Buried Child is Sam Shepard at his evocative, mysterious best, and The New Group’s production directed by Scott Elliott impressively captures the spirit of this challenging play. The great mistake of approaching a play like this would be to attempt to impose manufactured interpretation, but Elliott and his stellar cast – each of whom manage to make their decidedly peculiar characters believable, relatable, and ultimately pitiable – are wise enough to avoid such an urge. Instead they dwell in all the strangeness that envelopes the play’s world. The result is a slow, meticulous, at times wrenching two-hour production that refuses audiences any respite from its characters’ tortured world. It offers instead only mystery upon mystery, drawing us expertly into its unsettling starkness.
The play, which won Shepard the 1979 Pulitzer, centres on an Illinois family lead by an elderly and disinterested Dodge (Harris), who does little more over the course of the play than sit on the centre-stage couch, sip liquor from a concealed bottle, and comment on the absurdities rolling out around him. Harris shows us clearly and with aplomb that Dodge has already lived a life of monumental struggle, and would like nothing more than to ride out his time with a bottle on the couch. His wife Halie (Amy Madigan), though, will allow no such resignation. She has little interest in spending time with Dodge, and is more than likely having an affair with her priest Father Dewis (Larry Pine), but she remains deeply invested in at least conversing about the trappings of family life with Dodge. All the characters in this play are haunted by the spectre of family and its potential, but Madigan shows clearly that Halie is the one most concerned with carrying on the charade of happiness, even in the face of profound disillusionment. When two outsiders show up unexpectedly, an already tense domestic situation to devolve is seemingly beyond repair.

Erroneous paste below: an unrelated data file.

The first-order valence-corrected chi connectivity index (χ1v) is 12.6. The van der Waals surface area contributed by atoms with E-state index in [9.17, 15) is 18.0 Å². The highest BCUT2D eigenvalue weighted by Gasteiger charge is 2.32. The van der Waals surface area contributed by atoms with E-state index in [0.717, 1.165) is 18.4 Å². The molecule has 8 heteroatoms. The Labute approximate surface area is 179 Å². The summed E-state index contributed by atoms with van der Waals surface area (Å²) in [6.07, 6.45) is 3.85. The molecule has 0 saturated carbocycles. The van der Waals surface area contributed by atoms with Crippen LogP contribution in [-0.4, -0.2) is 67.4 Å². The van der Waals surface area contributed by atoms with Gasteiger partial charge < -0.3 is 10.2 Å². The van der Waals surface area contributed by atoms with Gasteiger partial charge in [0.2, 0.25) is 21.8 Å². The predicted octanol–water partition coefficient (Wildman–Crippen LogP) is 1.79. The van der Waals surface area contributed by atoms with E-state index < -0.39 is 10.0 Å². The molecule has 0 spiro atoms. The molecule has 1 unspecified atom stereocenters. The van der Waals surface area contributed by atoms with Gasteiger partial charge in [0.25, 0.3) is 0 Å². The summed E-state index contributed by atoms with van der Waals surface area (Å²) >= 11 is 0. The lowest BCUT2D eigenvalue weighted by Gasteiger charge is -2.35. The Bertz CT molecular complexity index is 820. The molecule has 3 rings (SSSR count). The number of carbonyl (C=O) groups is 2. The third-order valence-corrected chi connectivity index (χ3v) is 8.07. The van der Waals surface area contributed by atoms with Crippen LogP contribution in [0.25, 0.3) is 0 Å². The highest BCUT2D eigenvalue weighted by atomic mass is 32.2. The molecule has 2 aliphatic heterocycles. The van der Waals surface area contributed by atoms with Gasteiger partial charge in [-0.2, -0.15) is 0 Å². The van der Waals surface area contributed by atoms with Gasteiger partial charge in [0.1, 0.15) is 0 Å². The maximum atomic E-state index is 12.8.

In the middle of the ebbing and flowing storm remains Harris’s Dodge, one of Shepard’s greatest creations, who seems perhaps the most tortured of the characters because he is the most alert. Harris is excellent in capturing Dodge’s great disillusionment with his family and the life around it, as well as his powerful disappointment that he cannot successfully escape. For the most part Dodge allows others to exist in their damaged psyches, but Harris underscores powerfully the character’s persistent inability to disengage.
The play takes place in one room expertly designed by Derek McLane, whose eye for dankness suits this play well. The house is like the family that inhabits it: damaged through rough use, but resigned (or doomed) to persist. Elliott and his cast fully embrace the despair of this space, leaving us with a haunting and captivating view into a seemingly limitless genealogy of domestic suffering.
Buried Child is on until 3rd April 2016. Click here for details.